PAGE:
As wars in Syria, Afghanistan, and elsewhere displace record numbers of people, the movement of migrants is unlikely to abate. The United Nations’ refugee agency said in June that 59.5 million people – 1 person out of every 122 on the planet – had now fled their home and sought refuge either within their own country or abroad. “This is a trend, not a blip,” says David Miliband, executive director of the International Rescue Committee in New York.
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in 221 BC, Qin Shihuang defeated a series of rival rulers to become China’s first emperor. He ordered that all weights and measures be standardized, and created a national currency. He decreed a unified system for Chinese characters. He burned piles of books, from poetry to philosophy, and executed those who didn’t accede to his demands.
Then he began to build a wall.
The Qin wall would stretch some 3,000 miles across China, a barrier against nomadic invaders from the northern plains. In time, it would become a fount of myth and mythmaking, an enduring metaphor of ambition and secrecy.
To this day, foreigners continue to marvel at China’s Great Wall (which actually is a series of walls, built in different eras, that were never a unified structure). During a visit in 2013, Israeli Prime Minister Benjamin Netanyahu said, “Just like the Chinese defended themselves by locking themselves behind a great wall, we, too, will continue to do so in a similar manner on ... all the fronts we face.”
But the question is, Do walls actually work – do they prevent the wrong people from crossing into a country? And, if so, what are the consequences of that reduced flow, intended or not?
Measuring the effectiveness of border barriers is tricky. Even the Great Wall of China still inspires debate. Some military historians argue that the elaborate Ming fortifications failed to repel raiders and were mostly the work of weak rulers who overspent on defense and fumbled on diplomacy.
But David Spindler, a scholar who has walked much of the wall’s length, disagrees. True, some Mongol raids during the 15th and 16th centuries succeeded in breaching the barrier, with bloody consequences. But others failed, and, in the end, the Ming Dynasty endured until 1644. “[The wall] worked well at times. It depended how well it was defended,” Mr. Spindler says.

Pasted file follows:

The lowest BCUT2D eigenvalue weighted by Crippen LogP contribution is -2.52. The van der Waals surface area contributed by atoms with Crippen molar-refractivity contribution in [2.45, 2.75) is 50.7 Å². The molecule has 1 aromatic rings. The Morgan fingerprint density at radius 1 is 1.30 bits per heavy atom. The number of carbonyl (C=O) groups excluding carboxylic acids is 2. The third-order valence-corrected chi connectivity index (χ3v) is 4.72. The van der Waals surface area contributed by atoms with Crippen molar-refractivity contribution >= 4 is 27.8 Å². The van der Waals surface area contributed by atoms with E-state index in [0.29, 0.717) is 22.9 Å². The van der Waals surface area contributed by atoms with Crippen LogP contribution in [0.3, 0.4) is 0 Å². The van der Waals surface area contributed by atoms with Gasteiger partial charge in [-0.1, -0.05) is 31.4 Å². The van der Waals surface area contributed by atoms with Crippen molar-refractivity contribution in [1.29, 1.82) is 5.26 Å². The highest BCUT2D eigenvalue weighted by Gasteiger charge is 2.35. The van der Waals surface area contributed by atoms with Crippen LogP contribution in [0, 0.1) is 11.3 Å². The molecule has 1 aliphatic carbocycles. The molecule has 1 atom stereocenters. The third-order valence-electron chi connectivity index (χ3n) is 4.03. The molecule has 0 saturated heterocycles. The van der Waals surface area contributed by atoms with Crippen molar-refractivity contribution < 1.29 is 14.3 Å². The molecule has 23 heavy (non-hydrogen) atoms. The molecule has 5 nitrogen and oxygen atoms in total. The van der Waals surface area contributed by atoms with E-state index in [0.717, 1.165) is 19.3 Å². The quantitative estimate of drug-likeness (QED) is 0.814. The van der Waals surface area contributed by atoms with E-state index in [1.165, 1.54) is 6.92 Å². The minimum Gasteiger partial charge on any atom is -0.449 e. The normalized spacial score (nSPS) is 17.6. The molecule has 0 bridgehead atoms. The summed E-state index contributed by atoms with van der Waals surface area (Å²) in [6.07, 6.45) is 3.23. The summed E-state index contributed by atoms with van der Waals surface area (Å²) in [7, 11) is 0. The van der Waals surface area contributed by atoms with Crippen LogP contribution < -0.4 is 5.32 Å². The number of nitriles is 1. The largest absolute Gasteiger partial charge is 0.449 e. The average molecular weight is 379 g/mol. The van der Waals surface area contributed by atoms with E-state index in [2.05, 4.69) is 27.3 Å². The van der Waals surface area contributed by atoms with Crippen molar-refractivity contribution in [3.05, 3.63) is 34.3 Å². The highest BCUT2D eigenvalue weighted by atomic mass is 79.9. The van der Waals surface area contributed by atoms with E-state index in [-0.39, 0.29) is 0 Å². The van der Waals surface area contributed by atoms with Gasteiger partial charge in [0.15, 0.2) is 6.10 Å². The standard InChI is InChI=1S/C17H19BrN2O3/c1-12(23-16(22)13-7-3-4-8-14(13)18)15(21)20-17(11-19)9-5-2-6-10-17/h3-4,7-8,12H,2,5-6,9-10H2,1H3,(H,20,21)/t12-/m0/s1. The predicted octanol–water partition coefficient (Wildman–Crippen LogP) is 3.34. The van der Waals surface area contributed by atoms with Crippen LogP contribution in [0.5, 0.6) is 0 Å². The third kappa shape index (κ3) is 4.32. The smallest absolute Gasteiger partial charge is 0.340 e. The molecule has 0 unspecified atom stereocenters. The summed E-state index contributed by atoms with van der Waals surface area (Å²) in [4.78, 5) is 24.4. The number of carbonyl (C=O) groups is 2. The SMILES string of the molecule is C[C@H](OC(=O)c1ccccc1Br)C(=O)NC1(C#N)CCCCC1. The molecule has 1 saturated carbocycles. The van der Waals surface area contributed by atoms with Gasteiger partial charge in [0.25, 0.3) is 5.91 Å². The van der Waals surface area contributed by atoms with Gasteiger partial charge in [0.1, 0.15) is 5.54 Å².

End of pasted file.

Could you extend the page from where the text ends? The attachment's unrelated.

Judging the usefulness of walls today is even more difficult, given that the gauge of success isn’t an invasion repelled but more ephemeral benchmarks: the flow of migrants curtailed and the amount of contraband stopped. And many governments are reluctant to share data on illegal migration. Some also inflate external threats in order to justify their walls and fences.
“The security argument buys in a lot more people than an economic argument,” says Mr. Newman, who studies border policies and ethnic-territorial disputes.
It’s also hard to assess more intangible measures, such as how many illicit crossings would have occurred had a barrier not been erected. Absent such studies, policy debates quickly assume partisan forms: Security hawks trumpet the impact of walls on stopping or detecting infiltrators; critics see them as morally wrong and ineffective, just diverting people to alternative routes.
In the United States, the debate over borders has been turbocharged by Donald Trump. The GOP presidential aspirant has vowed to build a giant wall along the entire 1,954-mile US-Mexican border. In September, he said that the existing system of barricades – much of it built since 2006 at a reported cost of more than $7 billion – is too small and doesn’t work. He called it a “joke.”
Still, fortified barriers can make a difference. They raise the cost of crossing a border – and make it easier for guards to detect people trying to enter illegally. Israel’s security barrier around the West Bank, designed to stop Palestinian militants, is a prime example: Suicide bombings dropped after its construction began in 2002. “The impact was immediate and visible. It advertised itself,” says Mr. Hassner.
Israel is not alone. Roiled by war and upheaval, other countries in the Middle East are scrambling to add border fortifications. Hassner notes that Muslim-majority states are responsible for roughly half of all border walls built since 1945, mostly against other Muslim states.
Across the US-Mexican border, illegal immigration is actually declining. While some credit the fortified barrier with Mexico and more spending on surveillance and border patrols, other analysts say migration tends to track the US economy. Since the 2008-09 recession, far fewer are trying to cross the border. Of those who do, an increasing number aren’t Mexican job seekers but minors fleeing violence-plagued Central America.